The court orders were based on the conclusions drawn by a Supreme Court Monitoring Committee, headed by a retired PCCF, V.P Mohan, that the diversions were leading to green felling and deforestation in the state. Initially, a stay was imposed on all green felling in the state (in a matter of forest diversions under FCA 1980 and FRA 2006) on 11th March 2019. This stay was partially relaxed but the Supreme court sought all FRA proposals to be brought before it for further diversion.

The report titled ‘Missing the forest for Trees’, assesses the ground reality behind the conclusions drawn by the Supreme Court Monitoring Committee based on which these diversions have been restricted.

“We have found that the Supreme court’s orders need to be reviewed because the alarm raised by the V.P Mohan committee with regard to FRA was a false one”,

stated authors of the report which is based on analysis of RTI information as well as field research.

RTI data sought from the Forest department for all cases under section 3(2) of the Forest Rights Act 2006 from 2014 to 2019 (up to January 2019), was analysed to reveal that 17237 trees were felled in an area of 887.56 hectares for 1959 activities in 41 of the 45 forest divisions of the state.

Roads, followed by schools and community centres dominate the type of activities carried out. Of the total land diverted 91% is for roads. It was found that almost 64% of these diversions showed ‘nil’ trees felled. The average number of trees felled per hectare is very low (19.52) and it may be induced that most activities have been carried out in areas with open forest or no trees.

Rohru (Shimla), Nachan(Mandi), Kinnaur and Chopal were some of the divisions which had a large number of diversions, again mostly for roads.

Case studies we carried out in Mandi and Kangra district showed the desperate need for amenities like village link roads and schools. In Himachal, there remain about 41% villages that have no road connectivity which affects access to health, education and market centres.

On the other hand, large development activities like four lane highways, hydropower projects and transmission lines, have had a much larger ecological footprint in terms of tree loss in the state compared to the very minute, incomparable diversions under FRA.

The report also finds that as far as green cover is concerned in the period corresponding to the high number of forest diversions under FRA (2015-2019), the forest survey of India’s statistics show a 333 sq.km increase in the forest cover.

Why development rights under FRA important for Himachal?

1.No Land available with revenue departments and panchayats for ‘welfare activities’ thus forest land only option

The report concludes that given the fact that 2/3rd of the geographical area of the state is recorded ‘forest area’ where strict forest laws have restricted non-forest use, the FRA provides relief for communities to access basic welfare facilities, which should be seen as their fundamental right and therefore should not be hindered.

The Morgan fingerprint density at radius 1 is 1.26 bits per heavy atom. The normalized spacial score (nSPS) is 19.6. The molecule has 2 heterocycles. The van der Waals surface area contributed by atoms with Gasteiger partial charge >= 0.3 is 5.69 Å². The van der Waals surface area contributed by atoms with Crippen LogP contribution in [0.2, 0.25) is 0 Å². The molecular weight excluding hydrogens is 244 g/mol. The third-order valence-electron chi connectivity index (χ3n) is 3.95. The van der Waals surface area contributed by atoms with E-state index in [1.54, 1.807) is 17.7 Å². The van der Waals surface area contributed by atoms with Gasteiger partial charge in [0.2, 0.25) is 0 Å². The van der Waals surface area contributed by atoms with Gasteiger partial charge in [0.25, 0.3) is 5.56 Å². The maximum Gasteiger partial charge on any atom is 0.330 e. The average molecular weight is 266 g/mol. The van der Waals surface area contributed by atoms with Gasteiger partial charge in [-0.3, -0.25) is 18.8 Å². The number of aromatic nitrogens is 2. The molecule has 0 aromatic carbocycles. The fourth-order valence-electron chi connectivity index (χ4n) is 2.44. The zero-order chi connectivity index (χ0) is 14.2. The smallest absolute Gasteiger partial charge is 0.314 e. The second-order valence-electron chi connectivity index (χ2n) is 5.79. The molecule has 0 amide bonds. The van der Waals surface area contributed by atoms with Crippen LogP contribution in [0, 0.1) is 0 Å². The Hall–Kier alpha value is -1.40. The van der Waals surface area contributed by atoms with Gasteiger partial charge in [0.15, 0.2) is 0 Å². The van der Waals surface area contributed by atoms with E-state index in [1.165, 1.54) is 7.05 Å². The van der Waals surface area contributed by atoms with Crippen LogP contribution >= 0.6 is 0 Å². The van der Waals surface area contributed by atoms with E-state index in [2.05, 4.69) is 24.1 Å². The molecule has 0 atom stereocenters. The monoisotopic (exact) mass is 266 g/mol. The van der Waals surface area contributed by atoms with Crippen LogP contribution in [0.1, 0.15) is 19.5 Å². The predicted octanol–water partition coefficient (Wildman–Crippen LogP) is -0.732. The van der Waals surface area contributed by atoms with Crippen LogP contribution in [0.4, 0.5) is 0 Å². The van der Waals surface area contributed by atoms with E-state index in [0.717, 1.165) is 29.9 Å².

2.Cumbersome, costly and lengthy process under FCA 1980

Before FRA it was the Forest Conservation Act, 1980 which governed forest diversion even for small local development activities. This required not only permission from the Central Government (MoEFCC Regional or Delhi Office) but also warranted that user agencies deposit funds (Net Present Value of trees) to carry out Compensatory Afforestation. The whole diversion process under FCA was cumbersome, lengthy and costly, and thus a major hurdle in providing the rural areas, especially remote areas, access to basic welfare development facilities.

 “The section 3(2) of the FRA provides relief for both governmental departments and local communities as it overrides the FCA and puts in place a simple and decentralized process for diversion”states the report.

3.FRA is meant to correct the problems that were posed by strict central forest laws

The Forest Rights Act was passed by the parliament of India in 2006 recognising that across the country there are lakhs of communities dependent on land which is legally categorised as ‘forest land’ and are unable to exercise their basic livelihood and development rights due to extremely strict forest laws. Under this act’s Section 3(1), forest-dependent communities can file claims for their individual and community rights exercised before the cut-off date of 13th December 2005.

“As it is Himachal has been sluggish with FRA implementation and only 136 titles have been issued under section 3(1). But atleast the government was proactive with the implementation of section 3(2). With the Supreme court orders regulating this provision, there seems to be an impression amongst the implementing agencies and officials that there is an over-all blockade on FRA in the state”

added members of the collective.

The report has recommended that the state government and nodal agency for the Act – the Central Ministry of Tribal Affairs, put forth the case in favour of section 3(2) of the FRA strongly in front of the Supreme Court and also move swiftly to ensure implementation of all provisions of this law in Himachal.  

 

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Environment

HP Govt Exempts Use of Plastic Straws Attached with Beverages for 6 Months

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Plastic straws in himachla pradesh

Shimla: The use of integrated plastic straws attached with tetra pack of beverages are exempted temporarily for a period of six months in Himachal Pradesh, informed a spokesperson of the state government on January 31, 2020.

He informed that the exemption would be a subject to the implementation of Action Plan submitted by M/s Tetra Pack India Pvt. Ltd., AARC under Extended Producer Responsibility.

During the relaxation period, the manufacturers and producers are to come out with an alternative to plastic straw, which is bio-degradable, he informed. A notification in this regard has been issued recently.

He said that other provisions of the notification issued by Department of Environment, Science and Technology of HP on September 20, 2019, which imposes complete ban on plastic cutlery such as spoons, bowls, katories, stirring sticks, forks, knives, straws made of plastic, would remain banned.

He said that this notification will come into force with immediate effect.